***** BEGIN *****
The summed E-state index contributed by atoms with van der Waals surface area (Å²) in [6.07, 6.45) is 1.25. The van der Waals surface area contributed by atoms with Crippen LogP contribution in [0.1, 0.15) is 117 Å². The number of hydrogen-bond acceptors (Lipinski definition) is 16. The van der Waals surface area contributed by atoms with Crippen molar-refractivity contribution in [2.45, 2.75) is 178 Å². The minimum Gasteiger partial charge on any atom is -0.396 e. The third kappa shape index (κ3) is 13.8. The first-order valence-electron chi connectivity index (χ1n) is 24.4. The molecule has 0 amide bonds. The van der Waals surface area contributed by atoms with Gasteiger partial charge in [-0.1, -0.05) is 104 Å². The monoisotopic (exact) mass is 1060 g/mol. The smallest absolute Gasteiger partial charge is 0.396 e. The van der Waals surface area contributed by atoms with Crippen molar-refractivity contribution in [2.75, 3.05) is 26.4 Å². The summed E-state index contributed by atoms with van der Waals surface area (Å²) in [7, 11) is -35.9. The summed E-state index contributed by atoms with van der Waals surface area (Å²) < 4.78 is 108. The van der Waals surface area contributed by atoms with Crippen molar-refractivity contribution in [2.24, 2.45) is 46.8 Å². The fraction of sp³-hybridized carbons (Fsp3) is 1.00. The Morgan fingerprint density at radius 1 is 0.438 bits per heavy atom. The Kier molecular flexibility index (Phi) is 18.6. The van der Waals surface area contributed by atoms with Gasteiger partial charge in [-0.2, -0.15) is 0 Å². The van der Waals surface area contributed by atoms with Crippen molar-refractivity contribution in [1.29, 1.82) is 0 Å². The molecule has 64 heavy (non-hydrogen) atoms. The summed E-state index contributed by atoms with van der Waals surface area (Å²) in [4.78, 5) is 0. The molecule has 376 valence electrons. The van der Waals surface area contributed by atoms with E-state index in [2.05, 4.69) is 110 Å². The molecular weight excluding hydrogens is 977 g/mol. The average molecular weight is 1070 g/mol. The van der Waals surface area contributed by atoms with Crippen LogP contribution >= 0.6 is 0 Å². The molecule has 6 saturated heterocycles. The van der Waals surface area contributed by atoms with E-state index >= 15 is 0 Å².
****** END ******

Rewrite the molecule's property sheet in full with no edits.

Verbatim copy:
The summed E-state index contributed by atoms with van der Waals surface area (Å²) in [6.07, 6.45) is 1.25. The van der Waals surface area contributed by atoms with Crippen LogP contribution in [0.1, 0.15) is 117 Å². The number of hydrogen-bond acceptors (Lipinski definition) is 16. The van der Waals surface area contributed by atoms with Crippen molar-refractivity contribution in [2.45, 2.75) is 178 Å². The minimum Gasteiger partial charge on any atom is -0.396 e. The third kappa shape index (κ3) is 13.8. The first-order valence-electron chi connectivity index (χ1n) is 24.4. The molecule has 0 amide bonds. The van der Waals surface area contributed by atoms with Gasteiger partial charge in [-0.1, -0.05) is 104 Å². The monoisotopic (exact) mass is 1060 g/mol. The smallest absolute Gasteiger partial charge is 0.396 e. The van der Waals surface area contributed by atoms with Crippen molar-refractivity contribution in [2.75, 3.05) is 26.4 Å². The summed E-state index contributed by atoms with van der Waals surface area (Å²) in [7, 11) is -35.9. The summed E-state index contributed by atoms with van der Waals surface area (Å²) < 4.78 is 108. The van der Waals surface area contributed by atoms with Crippen molar-refractivity contribution in [2.24, 2.45) is 46.8 Å². The fraction of sp³-hybridized carbons (Fsp3) is 1.00. The Morgan fingerprint density at radius 1 is 0.438 bits per heavy atom. The Kier molecular flexibility index (Phi) is 18.6. The van der Waals surface area contributed by atoms with Gasteiger partial charge in [-0.2, -0.15) is 0 Å². The van der Waals surface area contributed by atoms with Crippen molar-refractivity contribution in [1.29, 1.82) is 0 Å². The molecule has 64 heavy (non-hydrogen) atoms. The summed E-state index contributed by atoms with van der Waals surface area (Å²) in [4.78, 5) is 0. The molecule has 376 valence electrons. The van der Waals surface area contributed by atoms with E-state index in [2.05, 4.69) is 110 Å². The molecular weight excluding hydrogens is 977 g/mol. The average molecular weight is 1070 g/mol. The van der Waals surface area contributed by atoms with Crippen LogP contribution >= 0.6 is 0 Å². The molecule has 6 saturated heterocycles. The van der Waals surface area contributed by atoms with E-state index >= 15 is 0 Å².